5 Step Recipe For Habit Consistency
Aristotle (or maybe Will Durant) famously wrote, “We are what we repeatedly do. Excellence, then, is not an act, but a habit.” Since then, our species has been fascinated by habits. Good, bad; making them and breaking them. Our higher knowings against our lower desires, squaring off for eternity.
I’m wretched at scientific reasoning, my mental math skills are embarrassing, and I’m really high-maintenance about getting my hair wet any place other than the shower, but I do happen to be a consistency wizard.
Here’s what I’ve come to know about how to habituate behaviors:
- Understand your WHY.
Every habit begins with a firm decision. You resolve that you’re making a change, period.
But, in order to arrive at the point of decision, you must first get connected to the underlying motivation for the behavior. WHY does it matter? WHY does your wellbeing depend upon it?
Regardless of the behavior or the reason for it, the responses to those questions are ultimately feeling ones. “When I do this, I feel good. Positive things happen. My life is better. I feel happy, content, peaceful, alive, etc.”
- Zero in on your WHAT.
Now that you’ve decided to truly care about keeping your space clutter-free, let’s say, or incorporating daily exercise, or adopting a mindfulness practice, you must get specific. You can’t just decide to eat cereal because it makes your tum-tum feel yum-yum and call that a fully-fledged plan. What kind of cereal are you going to choose at the store? Is it an organic, grain-free granola, or is it sugar in shapes?
Without a specific choice/program/method/brand selected, you’re bound to spend all the time you might actually be practicing the habit overwhelmed by what to do.
- Work out your HOW and WHEN.
You are serious about habituating a behavior only when and if you have thought through the logistics of how to accomplish it.
It isn’t sufficient to say, “beginning today, I’ll keep my space neat.”
Where in your day’s schedule will that fit? What other commitments will need to shift in order to carve out space for your new habit? What time will it happen? What do you need to wear? Will you have enough time to dry your hair? Etc.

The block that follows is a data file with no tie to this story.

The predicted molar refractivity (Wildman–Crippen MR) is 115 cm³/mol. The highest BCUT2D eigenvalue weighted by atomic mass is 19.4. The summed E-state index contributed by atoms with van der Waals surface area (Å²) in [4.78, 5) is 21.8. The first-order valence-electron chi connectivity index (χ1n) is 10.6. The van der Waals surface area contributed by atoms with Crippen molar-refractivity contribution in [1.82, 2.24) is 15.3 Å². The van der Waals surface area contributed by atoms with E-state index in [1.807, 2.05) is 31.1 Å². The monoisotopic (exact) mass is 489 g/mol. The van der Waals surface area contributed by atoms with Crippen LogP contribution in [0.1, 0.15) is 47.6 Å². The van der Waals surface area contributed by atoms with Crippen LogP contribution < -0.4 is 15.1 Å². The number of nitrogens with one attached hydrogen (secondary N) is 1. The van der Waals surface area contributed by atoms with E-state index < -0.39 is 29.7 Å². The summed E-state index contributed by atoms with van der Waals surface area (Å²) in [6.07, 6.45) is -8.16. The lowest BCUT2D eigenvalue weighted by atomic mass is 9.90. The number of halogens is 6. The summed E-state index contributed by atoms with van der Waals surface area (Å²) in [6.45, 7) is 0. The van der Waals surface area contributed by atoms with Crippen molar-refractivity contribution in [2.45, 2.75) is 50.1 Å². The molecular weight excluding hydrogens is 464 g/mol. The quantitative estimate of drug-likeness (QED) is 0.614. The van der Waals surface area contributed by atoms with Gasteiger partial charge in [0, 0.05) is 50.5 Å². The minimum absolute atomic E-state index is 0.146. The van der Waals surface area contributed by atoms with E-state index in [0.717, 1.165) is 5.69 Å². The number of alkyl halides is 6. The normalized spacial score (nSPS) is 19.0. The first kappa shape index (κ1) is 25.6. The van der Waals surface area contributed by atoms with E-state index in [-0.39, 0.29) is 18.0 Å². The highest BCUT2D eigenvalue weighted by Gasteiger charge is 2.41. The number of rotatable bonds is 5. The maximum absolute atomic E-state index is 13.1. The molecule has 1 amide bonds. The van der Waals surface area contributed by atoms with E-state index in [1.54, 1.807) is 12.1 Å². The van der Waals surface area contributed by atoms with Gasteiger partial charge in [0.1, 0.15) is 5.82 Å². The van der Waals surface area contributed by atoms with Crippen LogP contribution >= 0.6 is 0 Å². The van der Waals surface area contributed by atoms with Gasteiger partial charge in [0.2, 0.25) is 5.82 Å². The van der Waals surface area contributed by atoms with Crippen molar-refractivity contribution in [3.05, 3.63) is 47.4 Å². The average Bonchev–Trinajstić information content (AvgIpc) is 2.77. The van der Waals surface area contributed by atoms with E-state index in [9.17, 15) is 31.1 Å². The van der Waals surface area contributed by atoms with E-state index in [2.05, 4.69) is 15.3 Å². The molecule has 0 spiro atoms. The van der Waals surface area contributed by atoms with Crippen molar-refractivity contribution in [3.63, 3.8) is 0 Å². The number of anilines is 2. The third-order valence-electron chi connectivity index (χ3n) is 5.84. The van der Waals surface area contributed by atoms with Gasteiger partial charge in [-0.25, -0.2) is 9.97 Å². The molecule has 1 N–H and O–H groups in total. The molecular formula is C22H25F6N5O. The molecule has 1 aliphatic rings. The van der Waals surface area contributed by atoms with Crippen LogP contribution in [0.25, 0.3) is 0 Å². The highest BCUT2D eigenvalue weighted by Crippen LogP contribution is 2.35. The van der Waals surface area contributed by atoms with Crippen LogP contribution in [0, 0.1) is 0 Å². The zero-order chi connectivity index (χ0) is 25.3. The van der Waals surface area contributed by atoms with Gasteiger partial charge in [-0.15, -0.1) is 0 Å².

- Loop in a WHO
Most people benefit from the support of external accountability, whether that’s a cue to do the behavior, or a check-in point after the fact.
It might be that your Tuesday housecleaners help you to be accountable by compelling you to pick things up Monday night.
It might be a habit tracking app, or a therapist, or a similarly invested friend.
Whatever it is for you, recruit an outside entity that knows about your desire to habituate a behavior and asks you regularly about that.
(For the record, I am always here to encourage your best instincts, and will happily talk you off the compulsive purchasing ledge, tell you that yes, you will certainly feel better after you work out, and ask you repeatedly about whether or not you’re clearing the counters before you leave a space.)
- Return to the WHY.
When your consistency is still in its infancy, you’re likely to fumble, phone it in, or momentarily forget your habit altogether. When this happens, do not, for the love of James Clear, dwell in embarrassment, shame, or frustration. Do not go into turtle mode, trying to hide from a world to which you proclaimed mere weeks prior your newfound dedication to going to bed at 8pm.
Doing so will only turn you off from it more, since your mind will not differentiate the actual behavior from the bad feelings you’re now associating with it.
Instead, remind yourself how incredible you feel when you do manage to carry out that behavior. Said differently, return to your WHY.
Consistency is a symphony of single instances. The irony of a habit is that it doesn’t matter what you did yesterday or three weeks ago. It matters what you do repeatedly, which means today.
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